The various actors behind the adoption of this text present it as a significant step forward. Commenting on the MoU, Ursula van der Leyen stressed the importance of strengthening the EU's cooperation with its strategic partners. For his part, Mark Rutte indicated that this agreement would be beneficial for both the Tunisian and EU peoples. Finally, Giorgia Meloni declared that this MoU "can be considered a model for the establishment of new relations with North Africa". Despite this very optimistic presentation, the fact remains that this text is one more step in the EU’s failing asylum policy. By adopting this ‘deal’, following the failure of the intergovernmental agreements with Türkiye and Libya, the EU is demonstrating that it did not learn anything from these last seven years and is unwilling to respect its international obligations and establish and fair asylum procedure, at the expense of respect for human rights and the values it promotes.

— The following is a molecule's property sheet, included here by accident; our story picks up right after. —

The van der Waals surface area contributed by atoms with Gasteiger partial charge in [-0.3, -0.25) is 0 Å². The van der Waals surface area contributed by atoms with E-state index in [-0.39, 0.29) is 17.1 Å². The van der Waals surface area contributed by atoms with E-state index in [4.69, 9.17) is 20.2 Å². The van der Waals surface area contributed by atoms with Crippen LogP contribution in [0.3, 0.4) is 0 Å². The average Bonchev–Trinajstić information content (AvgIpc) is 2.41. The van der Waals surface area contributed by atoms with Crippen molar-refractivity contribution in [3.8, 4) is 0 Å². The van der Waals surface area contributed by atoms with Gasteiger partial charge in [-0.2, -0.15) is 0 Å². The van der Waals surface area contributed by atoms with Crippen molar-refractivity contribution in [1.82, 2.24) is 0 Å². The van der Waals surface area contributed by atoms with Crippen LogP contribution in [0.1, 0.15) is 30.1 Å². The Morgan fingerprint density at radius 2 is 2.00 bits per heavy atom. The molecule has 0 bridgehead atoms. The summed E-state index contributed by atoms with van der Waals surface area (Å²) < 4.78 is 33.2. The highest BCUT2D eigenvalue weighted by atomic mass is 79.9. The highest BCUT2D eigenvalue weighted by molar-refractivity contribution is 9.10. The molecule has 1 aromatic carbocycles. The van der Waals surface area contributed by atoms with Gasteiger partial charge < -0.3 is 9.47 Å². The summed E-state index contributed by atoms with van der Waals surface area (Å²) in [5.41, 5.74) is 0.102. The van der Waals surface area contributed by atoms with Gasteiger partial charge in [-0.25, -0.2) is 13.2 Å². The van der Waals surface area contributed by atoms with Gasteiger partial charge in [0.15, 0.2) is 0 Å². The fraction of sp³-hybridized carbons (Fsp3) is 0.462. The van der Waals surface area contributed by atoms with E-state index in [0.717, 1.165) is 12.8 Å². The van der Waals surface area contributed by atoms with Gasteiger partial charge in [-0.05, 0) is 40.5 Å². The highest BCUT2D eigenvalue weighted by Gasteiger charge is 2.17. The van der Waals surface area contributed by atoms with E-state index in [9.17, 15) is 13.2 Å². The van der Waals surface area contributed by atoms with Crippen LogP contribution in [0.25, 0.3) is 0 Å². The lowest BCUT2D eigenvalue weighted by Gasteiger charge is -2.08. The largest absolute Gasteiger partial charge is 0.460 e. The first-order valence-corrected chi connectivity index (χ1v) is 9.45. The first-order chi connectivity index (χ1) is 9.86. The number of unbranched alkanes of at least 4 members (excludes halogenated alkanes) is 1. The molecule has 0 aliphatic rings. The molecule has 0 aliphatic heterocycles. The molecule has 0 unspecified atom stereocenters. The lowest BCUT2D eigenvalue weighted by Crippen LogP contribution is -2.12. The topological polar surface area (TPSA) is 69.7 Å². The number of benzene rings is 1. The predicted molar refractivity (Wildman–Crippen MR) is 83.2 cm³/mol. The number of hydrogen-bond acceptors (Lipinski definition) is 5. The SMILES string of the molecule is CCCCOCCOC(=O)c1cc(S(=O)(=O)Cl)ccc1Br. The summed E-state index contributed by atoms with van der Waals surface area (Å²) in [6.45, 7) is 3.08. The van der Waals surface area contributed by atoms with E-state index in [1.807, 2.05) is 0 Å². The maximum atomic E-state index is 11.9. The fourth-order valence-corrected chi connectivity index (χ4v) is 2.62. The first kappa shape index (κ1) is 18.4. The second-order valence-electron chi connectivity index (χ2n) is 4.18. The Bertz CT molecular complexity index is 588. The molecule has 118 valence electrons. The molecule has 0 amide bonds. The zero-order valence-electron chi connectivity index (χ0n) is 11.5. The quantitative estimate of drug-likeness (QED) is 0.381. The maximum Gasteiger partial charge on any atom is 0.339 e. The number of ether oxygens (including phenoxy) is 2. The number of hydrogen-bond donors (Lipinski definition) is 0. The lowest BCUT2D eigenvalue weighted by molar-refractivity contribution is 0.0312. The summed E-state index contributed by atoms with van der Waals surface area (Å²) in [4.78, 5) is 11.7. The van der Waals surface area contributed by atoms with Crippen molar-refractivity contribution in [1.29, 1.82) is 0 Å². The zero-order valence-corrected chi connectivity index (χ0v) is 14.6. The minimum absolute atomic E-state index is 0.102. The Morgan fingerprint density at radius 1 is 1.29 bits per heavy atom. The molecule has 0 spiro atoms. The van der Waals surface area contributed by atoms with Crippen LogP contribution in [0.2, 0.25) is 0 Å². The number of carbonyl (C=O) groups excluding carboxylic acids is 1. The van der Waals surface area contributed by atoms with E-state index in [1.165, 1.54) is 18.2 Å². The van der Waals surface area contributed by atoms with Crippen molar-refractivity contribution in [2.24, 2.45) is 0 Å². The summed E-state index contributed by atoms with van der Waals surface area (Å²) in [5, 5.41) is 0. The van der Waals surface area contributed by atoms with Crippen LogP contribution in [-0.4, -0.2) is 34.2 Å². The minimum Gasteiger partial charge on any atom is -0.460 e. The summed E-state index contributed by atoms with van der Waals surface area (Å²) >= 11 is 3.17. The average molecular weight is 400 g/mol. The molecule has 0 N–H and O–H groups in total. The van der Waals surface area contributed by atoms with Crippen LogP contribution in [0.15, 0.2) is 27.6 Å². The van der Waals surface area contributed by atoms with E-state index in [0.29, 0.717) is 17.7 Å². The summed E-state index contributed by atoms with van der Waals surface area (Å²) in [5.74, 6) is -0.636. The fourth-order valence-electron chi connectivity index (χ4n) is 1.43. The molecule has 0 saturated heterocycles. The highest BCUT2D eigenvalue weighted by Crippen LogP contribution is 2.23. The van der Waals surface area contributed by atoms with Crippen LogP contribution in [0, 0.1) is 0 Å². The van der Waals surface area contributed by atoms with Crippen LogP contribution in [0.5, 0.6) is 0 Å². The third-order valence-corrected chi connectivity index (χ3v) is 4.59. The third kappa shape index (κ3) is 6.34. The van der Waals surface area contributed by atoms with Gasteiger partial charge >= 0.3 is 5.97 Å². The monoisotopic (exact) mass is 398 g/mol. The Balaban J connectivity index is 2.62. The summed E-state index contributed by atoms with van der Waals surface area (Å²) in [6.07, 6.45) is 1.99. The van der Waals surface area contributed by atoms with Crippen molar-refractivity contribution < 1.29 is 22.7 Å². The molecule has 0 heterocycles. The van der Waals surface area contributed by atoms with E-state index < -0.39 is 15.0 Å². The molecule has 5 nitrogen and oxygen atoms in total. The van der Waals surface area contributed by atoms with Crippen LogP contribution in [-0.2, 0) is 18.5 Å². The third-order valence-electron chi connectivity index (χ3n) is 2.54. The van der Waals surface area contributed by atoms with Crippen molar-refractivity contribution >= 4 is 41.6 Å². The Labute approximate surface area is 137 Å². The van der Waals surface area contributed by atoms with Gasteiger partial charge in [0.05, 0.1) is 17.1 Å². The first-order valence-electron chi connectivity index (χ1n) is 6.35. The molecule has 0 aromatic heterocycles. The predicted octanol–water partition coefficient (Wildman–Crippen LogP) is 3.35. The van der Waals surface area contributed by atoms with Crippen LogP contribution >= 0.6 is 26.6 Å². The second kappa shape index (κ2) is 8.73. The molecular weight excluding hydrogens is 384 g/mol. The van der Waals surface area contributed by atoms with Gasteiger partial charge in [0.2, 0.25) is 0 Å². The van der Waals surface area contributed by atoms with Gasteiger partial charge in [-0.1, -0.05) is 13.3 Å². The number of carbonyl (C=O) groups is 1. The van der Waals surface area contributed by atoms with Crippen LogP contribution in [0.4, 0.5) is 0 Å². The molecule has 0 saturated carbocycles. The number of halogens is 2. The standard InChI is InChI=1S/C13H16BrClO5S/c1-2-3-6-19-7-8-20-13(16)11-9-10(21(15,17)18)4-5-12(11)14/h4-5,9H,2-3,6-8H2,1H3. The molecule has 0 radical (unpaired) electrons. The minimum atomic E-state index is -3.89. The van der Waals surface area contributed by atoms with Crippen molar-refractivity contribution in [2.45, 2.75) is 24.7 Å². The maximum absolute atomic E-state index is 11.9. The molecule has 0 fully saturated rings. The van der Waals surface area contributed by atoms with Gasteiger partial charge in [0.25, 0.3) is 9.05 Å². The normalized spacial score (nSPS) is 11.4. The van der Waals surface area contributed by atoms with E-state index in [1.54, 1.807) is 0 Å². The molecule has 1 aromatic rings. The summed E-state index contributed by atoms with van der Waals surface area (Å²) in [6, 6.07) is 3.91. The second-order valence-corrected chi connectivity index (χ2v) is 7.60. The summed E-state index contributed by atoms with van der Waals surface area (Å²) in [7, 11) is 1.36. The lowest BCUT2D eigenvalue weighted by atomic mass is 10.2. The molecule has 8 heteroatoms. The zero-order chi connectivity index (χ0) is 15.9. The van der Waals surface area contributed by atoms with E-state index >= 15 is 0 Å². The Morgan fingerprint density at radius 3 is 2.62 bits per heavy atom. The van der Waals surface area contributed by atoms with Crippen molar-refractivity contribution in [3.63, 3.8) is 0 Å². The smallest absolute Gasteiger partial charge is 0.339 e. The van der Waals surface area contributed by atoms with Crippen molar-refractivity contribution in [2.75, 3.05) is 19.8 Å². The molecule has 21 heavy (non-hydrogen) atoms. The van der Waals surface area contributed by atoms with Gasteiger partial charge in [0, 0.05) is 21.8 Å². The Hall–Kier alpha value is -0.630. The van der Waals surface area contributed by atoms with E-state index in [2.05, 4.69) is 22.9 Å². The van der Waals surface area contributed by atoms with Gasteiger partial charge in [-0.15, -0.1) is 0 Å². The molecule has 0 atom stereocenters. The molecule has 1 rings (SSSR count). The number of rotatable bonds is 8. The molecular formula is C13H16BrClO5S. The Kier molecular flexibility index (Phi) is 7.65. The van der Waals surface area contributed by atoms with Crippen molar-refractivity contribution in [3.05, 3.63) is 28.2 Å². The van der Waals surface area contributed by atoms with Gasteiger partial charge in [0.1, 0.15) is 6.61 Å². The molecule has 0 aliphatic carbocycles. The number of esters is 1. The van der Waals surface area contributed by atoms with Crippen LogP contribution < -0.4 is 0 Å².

Indeed, this MoU rests on the premise that Tunisia is a safe third country for asylum seekers, but it is not. Once again, as in the other cooperation agreements linked to the migration issue that the EU has established, human rights violations are completely disregarded, which is extremely worrying. In April 2023, the United Nations High Commissioner called on Tunisia to stop hate speech and violence against migrants, following hate speech by the Tunisian head of state, the return policy put in place and the arbitrary arrest and detention of migrants, which violate the 1965 International Convention on the Elimination of All Forms of Racial Discrimination. In March 2023, numerous NGOs such as Human Rights Watch (HRW) and Amnesty International denounced the violence perpetrated by citizens following calls for hatred made by the Tunisian President, but also by the forces of law and order against black migrants and refugees. They reported arbitrary arrests, beatings, violent assaults, theft and discrimination. Similarly, investigations have shown that detainees held at the Wardia reception and orientation center in Tunis are facing "mistreatment, inadequate sanitation facilities, lack of access to medical services and legal representation, and a shortage of bedding." More recently, HRW denounced the illegal and violent collective expulsion of hundreds of black migrants and asylum seekers to the desert at the Libyan border which violates the 1951 Refugee Convention and the African Charter on Human and People’s Rights. These people got trapped in this dangerous "buffer zone", unable to enter Libyan territory or return to Tunisia and without access to food, water nor to any services. According to Libya’s interior ministry, on July, 25, “the bodies of five African migrants were found near to the Tunisian border”. It was against this alarming backdrop for the protection of human rights that the MoU was signed between the EU and Tunisia.